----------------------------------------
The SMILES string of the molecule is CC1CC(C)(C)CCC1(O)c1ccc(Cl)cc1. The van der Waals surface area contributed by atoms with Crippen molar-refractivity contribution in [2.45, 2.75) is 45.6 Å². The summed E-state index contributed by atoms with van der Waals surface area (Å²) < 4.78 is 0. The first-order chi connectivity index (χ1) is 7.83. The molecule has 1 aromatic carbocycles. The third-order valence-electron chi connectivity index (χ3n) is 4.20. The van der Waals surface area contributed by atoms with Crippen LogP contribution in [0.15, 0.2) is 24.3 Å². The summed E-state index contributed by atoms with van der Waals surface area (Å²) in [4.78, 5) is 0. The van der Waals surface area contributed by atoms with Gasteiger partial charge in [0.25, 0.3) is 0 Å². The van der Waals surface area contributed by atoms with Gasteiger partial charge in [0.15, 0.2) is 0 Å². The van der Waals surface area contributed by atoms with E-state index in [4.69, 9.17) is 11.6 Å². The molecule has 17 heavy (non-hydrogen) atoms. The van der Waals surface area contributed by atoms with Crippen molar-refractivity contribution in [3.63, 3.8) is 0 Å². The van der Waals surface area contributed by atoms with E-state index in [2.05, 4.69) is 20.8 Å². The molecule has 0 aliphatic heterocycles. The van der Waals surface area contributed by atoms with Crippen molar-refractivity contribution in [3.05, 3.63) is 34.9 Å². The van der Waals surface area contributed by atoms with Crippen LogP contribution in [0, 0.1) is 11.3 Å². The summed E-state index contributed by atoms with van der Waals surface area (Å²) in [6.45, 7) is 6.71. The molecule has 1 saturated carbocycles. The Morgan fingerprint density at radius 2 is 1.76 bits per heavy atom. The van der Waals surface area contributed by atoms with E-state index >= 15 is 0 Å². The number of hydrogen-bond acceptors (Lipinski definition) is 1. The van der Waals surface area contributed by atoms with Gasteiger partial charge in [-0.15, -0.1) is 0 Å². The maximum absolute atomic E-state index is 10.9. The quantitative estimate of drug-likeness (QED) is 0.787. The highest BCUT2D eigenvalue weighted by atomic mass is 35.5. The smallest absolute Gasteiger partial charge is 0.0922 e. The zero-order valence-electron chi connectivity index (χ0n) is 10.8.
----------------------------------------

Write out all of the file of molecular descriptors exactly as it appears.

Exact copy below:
The SMILES string of the molecule is CC1CC(C)(C)CCC1(O)c1ccc(Cl)cc1. The van der Waals surface area contributed by atoms with Crippen molar-refractivity contribution in [2.45, 2.75) is 45.6 Å². The summed E-state index contributed by atoms with van der Waals surface area (Å²) < 4.78 is 0. The first-order chi connectivity index (χ1) is 7.83. The molecule has 1 aromatic carbocycles. The third-order valence-electron chi connectivity index (χ3n) is 4.20. The van der Waals surface area contributed by atoms with Crippen LogP contribution in [0.15, 0.2) is 24.3 Å². The summed E-state index contributed by atoms with van der Waals surface area (Å²) in [4.78, 5) is 0. The van der Waals surface area contributed by atoms with Gasteiger partial charge in [0.25, 0.3) is 0 Å². The van der Waals surface area contributed by atoms with Gasteiger partial charge in [0.15, 0.2) is 0 Å². The van der Waals surface area contributed by atoms with E-state index in [4.69, 9.17) is 11.6 Å². The molecule has 17 heavy (non-hydrogen) atoms. The van der Waals surface area contributed by atoms with Crippen molar-refractivity contribution in [3.63, 3.8) is 0 Å². The van der Waals surface area contributed by atoms with E-state index in [2.05, 4.69) is 20.8 Å². The molecule has 0 aliphatic heterocycles. The van der Waals surface area contributed by atoms with Crippen molar-refractivity contribution in [3.05, 3.63) is 34.9 Å². The van der Waals surface area contributed by atoms with Crippen LogP contribution in [0, 0.1) is 11.3 Å². The summed E-state index contributed by atoms with van der Waals surface area (Å²) in [6.45, 7) is 6.71. The molecule has 1 saturated carbocycles. The Morgan fingerprint density at radius 2 is 1.76 bits per heavy atom. The van der Waals surface area contributed by atoms with E-state index >= 15 is 0 Å². The number of hydrogen-bond acceptors (Lipinski definition) is 1. The van der Waals surface area contributed by atoms with Gasteiger partial charge in [-0.15, -0.1) is 0 Å². The maximum absolute atomic E-state index is 10.9. The quantitative estimate of drug-likeness (QED) is 0.787. The highest BCUT2D eigenvalue weighted by atomic mass is 35.5. The smallest absolute Gasteiger partial charge is 0.0922 e. The zero-order valence-electron chi connectivity index (χ0n) is 10.8.